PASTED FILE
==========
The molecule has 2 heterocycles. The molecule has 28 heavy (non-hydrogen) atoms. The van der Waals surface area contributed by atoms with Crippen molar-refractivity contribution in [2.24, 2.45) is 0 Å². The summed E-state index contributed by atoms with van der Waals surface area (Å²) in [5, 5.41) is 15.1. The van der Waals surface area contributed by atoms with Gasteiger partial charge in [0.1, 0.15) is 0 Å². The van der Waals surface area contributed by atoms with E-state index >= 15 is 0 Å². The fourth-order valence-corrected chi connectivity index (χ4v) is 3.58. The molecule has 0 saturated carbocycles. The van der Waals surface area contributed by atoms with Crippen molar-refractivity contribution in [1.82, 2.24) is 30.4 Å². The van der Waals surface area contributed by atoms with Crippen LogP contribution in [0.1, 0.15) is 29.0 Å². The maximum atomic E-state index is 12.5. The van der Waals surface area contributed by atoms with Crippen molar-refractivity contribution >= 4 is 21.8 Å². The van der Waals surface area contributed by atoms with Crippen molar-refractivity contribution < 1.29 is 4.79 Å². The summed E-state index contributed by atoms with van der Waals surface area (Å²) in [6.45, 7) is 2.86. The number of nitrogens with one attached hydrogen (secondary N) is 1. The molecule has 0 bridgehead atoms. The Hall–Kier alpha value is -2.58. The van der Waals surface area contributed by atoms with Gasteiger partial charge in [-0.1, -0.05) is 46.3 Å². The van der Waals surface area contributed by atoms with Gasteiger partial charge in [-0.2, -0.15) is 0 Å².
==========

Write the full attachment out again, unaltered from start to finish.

The molecule has 2 heterocycles. The molecule has 28 heavy (non-hydrogen) atoms. The van der Waals surface area contributed by atoms with Crippen molar-refractivity contribution in [2.24, 2.45) is 0 Å². The summed E-state index contributed by atoms with van der Waals surface area (Å²) in [5, 5.41) is 15.1. The van der Waals surface area contributed by atoms with Gasteiger partial charge in [0.1, 0.15) is 0 Å². The van der Waals surface area contributed by atoms with E-state index >= 15 is 0 Å². The fourth-order valence-corrected chi connectivity index (χ4v) is 3.58. The molecule has 0 saturated carbocycles. The van der Waals surface area contributed by atoms with Crippen molar-refractivity contribution in [1.82, 2.24) is 30.4 Å². The van der Waals surface area contributed by atoms with Crippen LogP contribution in [0.1, 0.15) is 29.0 Å². The maximum atomic E-state index is 12.5. The van der Waals surface area contributed by atoms with Crippen molar-refractivity contribution >= 4 is 21.8 Å². The van der Waals surface area contributed by atoms with Crippen molar-refractivity contribution < 1.29 is 4.79 Å². The summed E-state index contributed by atoms with van der Waals surface area (Å²) in [6.45, 7) is 2.86. The number of nitrogens with one attached hydrogen (secondary N) is 1. The molecule has 0 bridgehead atoms. The Hall–Kier alpha value is -2.58. The van der Waals surface area contributed by atoms with Gasteiger partial charge in [-0.1, -0.05) is 46.3 Å². The van der Waals surface area contributed by atoms with Gasteiger partial charge in [-0.2, -0.15) is 0 Å².